FDA warns of MI with cardiac nuclear stress test agents

November 22, 2013

FDA is warning healthcare professionals of the rare but serious risk of heart attack and death with use of cardiac nuclear stress test agents regadenoson (Lexiscan) and adenosine (Adenoscan).

FDA is warning healthcare professionals of the rare but serious risk of heart attack and death with use of cardiac nuclear stress test agents regadenoson (Lexiscan) and adenosine (Adenoscan). 

Regadenoson and adenosine are used in the diagnosis of coronary artery disease in patients who cannot exercise adequately. The drugs are used during cardiac nuclear stress tests to dilate the arteries of the heart and increase blood flow to help identify blockage within the heart. These stress test agents cause blood to flow preferentially to the healthier, unobstructed arteries, which can reduce blood flow in the obstructed artery. In some cases, this reduced blood flow can lead to a heart attack, which can be fatal.

“The recent FDA reports of myocardial infarction and death related to the use of Lexiscan and Adenoscan in cardiac stress tests are a cause for concern, so it is important for prescribers to be mindful of these risks and carefully assess the risk versus benefit of use particularly as it relates to their use for cardiac stress tests/exercise stress testing,” said Abimbola Farinde, PharmD, MS, who serves on the faculty at Columbia Southern University, Orange Beach, Ala. “Prescribers may also want to consider alternative agents as indicated by FDA when these tests must be performed in certain patients.”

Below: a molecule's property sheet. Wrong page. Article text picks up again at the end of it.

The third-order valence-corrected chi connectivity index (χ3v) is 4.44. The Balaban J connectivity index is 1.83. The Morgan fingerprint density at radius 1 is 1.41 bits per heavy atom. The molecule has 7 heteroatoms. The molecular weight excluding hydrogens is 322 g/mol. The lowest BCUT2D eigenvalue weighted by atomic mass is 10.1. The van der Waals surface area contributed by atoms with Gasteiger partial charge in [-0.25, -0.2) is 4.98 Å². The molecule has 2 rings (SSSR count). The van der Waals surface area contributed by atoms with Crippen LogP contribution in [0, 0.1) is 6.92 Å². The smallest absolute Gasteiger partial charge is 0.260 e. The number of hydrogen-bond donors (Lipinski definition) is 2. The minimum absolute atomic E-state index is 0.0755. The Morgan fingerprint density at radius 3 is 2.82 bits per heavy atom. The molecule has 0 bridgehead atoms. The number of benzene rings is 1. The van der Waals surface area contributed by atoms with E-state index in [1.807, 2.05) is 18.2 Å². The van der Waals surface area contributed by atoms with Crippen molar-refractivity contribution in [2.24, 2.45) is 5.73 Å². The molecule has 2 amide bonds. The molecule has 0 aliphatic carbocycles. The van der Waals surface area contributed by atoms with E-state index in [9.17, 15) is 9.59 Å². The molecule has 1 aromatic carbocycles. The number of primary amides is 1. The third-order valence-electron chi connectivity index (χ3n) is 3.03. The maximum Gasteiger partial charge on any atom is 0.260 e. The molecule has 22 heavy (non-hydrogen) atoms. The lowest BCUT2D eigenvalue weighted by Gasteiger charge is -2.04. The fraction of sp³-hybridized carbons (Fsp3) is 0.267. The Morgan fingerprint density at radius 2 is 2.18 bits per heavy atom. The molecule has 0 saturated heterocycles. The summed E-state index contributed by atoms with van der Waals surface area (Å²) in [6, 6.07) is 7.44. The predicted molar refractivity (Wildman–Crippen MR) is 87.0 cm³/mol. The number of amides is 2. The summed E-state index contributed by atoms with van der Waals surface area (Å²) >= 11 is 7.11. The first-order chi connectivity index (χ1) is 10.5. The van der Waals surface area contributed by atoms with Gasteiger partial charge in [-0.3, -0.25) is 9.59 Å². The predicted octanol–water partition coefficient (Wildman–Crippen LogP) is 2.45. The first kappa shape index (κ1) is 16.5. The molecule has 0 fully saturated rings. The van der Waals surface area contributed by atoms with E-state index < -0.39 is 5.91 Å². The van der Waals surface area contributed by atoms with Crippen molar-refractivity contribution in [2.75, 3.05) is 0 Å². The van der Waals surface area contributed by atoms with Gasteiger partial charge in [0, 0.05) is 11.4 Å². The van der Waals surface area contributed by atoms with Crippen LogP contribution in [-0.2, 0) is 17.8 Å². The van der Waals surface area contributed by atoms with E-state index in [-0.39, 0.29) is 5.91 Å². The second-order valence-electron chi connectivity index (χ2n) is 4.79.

Recent reports of serious adverse events in the FDA Adverse Event Reporting System (FAERS) database and the medical literature prompted FDA to approve changes to the drug labels to include updated recommendations for use.  FDA has approved changes to the drug labels to reflect these serious events and updated its recommendations for use of these agents. Healthcare professionals should avoid using these drugs in patients with signs or symptoms of unstable angina or cardiovascular instability, as these patients may be at greater risk for serious cardiovascular adverse reactions.   

The Warnings & Precautions section of the regadenoson and adenosine labels previously contained information about the possible risk of heart attack and death with use of these drugs. Cardiac resuscitation equipment and trained staff should be available before administering these drugs.  At this time, data limitations prevent FDA from determining if there is a difference in risk of heart attack or death between regadenoson and adenosine.